Initially this pacing feels alien to any player but after so much time spent in the game it starts to truly make sense, which is slightly unnerving. The same way that watching three hours of K-Pop (Korean pop music) videos starts to add clarity to their madness.

Still from the game’s trailer. No game play, but distinctly relevant.

The conversations can be completely skipped, but you’ll have to do it one line at a time adding a sort of “yea yea yea” to the way you click on the mouse. I’d say that in any other game this would be an oversight on the designers part. In Hotline Miami though everything feels all too put-together to make the decision of disabling a “skip all” button feel without reason. It feels like it’s meant to be a decision on your own part to ignore what wisdom three men in animal masks have to tell you in a dream (this happens a lot.)

Following the directions of men you don’t truly know if a distinct theme of the game.

Every element of Hotline Miami has two purposes in them, on the surface and below it. The violence is of course the most shallow aspect, but it does serve to give you some deed of your own to reflect on. When you play the game it’s likely that at some point you’ll look back at something you’ve done and blame it on the developer of the game.

The thing to realize is that the game gives you so many points in the game (after every mission) that slows down its pacing and gives you a breather. If at any of these points you decide to stop playing you’ve made a decision about your point of view on violence in games. Whether you play the game at all is a decision but once Hotline Miami has you in its grips your decision to continue playing or not is a much more meaningful one.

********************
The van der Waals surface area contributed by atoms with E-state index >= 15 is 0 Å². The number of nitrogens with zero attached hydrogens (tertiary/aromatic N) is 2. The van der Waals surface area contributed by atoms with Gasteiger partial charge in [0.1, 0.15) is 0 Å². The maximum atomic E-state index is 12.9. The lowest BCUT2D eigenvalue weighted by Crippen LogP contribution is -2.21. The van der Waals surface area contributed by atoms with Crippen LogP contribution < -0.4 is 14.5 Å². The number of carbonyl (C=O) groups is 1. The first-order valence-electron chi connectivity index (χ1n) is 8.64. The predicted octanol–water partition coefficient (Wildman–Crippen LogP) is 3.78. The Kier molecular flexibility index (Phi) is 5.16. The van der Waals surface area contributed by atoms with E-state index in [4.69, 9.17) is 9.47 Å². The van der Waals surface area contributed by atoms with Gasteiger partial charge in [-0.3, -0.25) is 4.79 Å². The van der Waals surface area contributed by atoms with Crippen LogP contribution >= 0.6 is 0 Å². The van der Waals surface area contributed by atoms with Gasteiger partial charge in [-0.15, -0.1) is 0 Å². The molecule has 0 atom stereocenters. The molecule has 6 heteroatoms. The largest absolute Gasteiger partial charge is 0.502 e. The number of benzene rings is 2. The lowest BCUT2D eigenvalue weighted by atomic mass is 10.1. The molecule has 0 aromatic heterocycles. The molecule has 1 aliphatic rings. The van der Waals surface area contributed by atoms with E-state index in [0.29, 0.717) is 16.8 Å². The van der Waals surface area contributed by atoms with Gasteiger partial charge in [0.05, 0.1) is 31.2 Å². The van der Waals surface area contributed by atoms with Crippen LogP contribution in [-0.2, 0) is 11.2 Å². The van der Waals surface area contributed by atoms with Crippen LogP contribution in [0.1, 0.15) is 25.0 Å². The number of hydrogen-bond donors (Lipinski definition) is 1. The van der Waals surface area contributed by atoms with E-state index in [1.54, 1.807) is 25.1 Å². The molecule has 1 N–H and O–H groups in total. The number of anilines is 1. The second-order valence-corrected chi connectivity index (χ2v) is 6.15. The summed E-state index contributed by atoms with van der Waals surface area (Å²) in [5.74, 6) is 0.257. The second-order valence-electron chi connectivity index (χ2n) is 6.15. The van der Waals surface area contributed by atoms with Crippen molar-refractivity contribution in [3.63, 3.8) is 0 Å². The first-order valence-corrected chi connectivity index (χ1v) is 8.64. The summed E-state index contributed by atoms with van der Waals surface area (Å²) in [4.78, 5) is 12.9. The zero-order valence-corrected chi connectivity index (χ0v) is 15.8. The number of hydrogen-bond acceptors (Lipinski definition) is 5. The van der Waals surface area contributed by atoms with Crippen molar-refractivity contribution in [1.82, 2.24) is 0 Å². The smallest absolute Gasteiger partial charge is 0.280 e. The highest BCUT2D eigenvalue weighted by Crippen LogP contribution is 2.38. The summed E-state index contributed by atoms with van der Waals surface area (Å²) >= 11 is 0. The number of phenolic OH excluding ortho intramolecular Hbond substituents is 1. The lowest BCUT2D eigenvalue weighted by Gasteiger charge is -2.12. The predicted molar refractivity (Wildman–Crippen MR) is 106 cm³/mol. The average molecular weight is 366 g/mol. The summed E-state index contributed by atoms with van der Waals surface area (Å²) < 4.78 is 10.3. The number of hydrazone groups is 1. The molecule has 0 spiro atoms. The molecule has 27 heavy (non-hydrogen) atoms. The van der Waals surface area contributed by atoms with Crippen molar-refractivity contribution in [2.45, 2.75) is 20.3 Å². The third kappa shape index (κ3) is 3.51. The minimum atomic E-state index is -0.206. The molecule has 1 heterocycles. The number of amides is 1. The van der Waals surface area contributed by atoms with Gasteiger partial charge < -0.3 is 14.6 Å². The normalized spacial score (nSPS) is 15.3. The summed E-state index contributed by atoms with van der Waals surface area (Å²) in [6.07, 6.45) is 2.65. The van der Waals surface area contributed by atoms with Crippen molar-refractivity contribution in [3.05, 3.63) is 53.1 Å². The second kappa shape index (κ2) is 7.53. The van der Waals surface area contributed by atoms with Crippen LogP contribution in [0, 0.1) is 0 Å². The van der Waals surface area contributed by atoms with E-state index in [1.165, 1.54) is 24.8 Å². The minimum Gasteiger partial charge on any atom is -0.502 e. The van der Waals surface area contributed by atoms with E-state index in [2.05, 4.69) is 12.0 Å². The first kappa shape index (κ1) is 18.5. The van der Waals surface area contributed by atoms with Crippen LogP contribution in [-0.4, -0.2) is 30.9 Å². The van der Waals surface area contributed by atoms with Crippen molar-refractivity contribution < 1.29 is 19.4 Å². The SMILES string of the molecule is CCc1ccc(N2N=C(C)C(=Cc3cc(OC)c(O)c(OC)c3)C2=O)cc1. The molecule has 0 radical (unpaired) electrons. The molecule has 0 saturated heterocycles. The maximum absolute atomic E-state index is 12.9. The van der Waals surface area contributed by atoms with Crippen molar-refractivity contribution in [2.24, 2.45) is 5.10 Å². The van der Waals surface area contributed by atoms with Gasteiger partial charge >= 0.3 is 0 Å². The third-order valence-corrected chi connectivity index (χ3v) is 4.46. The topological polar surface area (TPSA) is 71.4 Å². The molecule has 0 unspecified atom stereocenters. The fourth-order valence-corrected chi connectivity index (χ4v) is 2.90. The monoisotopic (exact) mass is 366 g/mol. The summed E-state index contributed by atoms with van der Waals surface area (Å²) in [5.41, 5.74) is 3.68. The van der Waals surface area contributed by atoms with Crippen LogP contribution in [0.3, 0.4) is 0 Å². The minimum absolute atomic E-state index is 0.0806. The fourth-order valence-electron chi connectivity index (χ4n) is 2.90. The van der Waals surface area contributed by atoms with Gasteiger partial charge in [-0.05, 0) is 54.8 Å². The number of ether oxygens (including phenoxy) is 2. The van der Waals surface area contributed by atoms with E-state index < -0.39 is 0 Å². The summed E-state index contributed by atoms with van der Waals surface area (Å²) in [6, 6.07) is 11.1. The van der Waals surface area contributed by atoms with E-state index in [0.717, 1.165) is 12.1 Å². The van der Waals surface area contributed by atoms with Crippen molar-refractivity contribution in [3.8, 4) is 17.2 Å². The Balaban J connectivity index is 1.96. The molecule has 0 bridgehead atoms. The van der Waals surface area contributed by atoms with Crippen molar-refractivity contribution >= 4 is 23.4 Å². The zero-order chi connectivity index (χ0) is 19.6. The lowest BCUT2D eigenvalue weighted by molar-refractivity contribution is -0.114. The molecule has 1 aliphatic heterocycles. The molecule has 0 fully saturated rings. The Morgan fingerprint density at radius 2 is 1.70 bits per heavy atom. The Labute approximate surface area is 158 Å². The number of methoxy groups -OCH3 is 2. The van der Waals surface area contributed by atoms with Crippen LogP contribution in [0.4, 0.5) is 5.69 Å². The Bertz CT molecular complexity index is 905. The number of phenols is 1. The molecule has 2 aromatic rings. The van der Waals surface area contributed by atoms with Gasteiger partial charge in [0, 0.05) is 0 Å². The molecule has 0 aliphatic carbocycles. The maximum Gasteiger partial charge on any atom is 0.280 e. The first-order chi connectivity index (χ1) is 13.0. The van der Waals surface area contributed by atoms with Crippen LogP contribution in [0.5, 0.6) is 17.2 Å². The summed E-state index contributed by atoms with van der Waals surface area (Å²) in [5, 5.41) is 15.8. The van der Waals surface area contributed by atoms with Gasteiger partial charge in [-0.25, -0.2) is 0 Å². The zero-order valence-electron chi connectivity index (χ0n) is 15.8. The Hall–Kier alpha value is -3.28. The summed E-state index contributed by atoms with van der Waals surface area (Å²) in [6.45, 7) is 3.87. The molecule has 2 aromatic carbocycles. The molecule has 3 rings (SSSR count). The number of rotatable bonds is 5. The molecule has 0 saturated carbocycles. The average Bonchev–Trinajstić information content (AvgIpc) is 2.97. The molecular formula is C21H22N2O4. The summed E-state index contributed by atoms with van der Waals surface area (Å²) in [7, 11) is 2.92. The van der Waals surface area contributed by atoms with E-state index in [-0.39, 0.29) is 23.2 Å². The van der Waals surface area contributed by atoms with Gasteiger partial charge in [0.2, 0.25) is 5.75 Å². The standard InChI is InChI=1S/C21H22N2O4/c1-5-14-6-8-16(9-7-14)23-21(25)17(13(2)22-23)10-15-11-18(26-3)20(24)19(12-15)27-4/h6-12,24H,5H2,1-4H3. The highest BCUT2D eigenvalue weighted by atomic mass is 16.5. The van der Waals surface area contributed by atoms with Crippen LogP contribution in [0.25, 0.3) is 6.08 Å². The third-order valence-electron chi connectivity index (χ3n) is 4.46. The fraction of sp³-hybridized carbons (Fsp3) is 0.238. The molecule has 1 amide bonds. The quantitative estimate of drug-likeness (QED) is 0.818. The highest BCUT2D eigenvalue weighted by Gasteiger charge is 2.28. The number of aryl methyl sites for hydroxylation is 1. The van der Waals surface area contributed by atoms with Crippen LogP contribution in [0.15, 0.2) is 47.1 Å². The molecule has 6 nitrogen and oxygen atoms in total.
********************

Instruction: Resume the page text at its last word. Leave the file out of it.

Drive - Hotline Miami with less murder and a better looking lead.

Drive – Hotline Miami with less murder and a better looking lead.

If the game wasn’t enthralling enough you’ll notice immediately when booting up the game, and then again a few hours in, that it has an incredible soundtrack. It’s early-80’s dance vibe is strangely perfect for violence and brings out the best in you as you snake your way through the game.

Hotline Miami’s AI (even though it can be buggy) and making the most of out a small list of mechanics makes it a definite standout for 2012. Although all the pieces of it are niche on their own, the game’s designers made excellent use of the story to enhance game play and determine its user base on its own terms.

Even though many people judge it wrong of me to suggest so, everyone and their moms should play this game. Most of you won’t enjoy it but the game teaches a bold lesson that’s not seen enough in any medium in modern society, and it does it in every way that video games are able to.

Both great questions. See if you can answer them.

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Find the game’s soundtrack here. I suggest listening to Hydrogen and Paris first.

The game is found HERE on Steam.

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Find other reviews of this title below:

Gamasutra Review: Why Hotline Miami is an Important Game

Rock, Paper, Shotgun Review: Wot I think: Hotline Miami

Joystiq Review: Hotline Miami Review: Dial M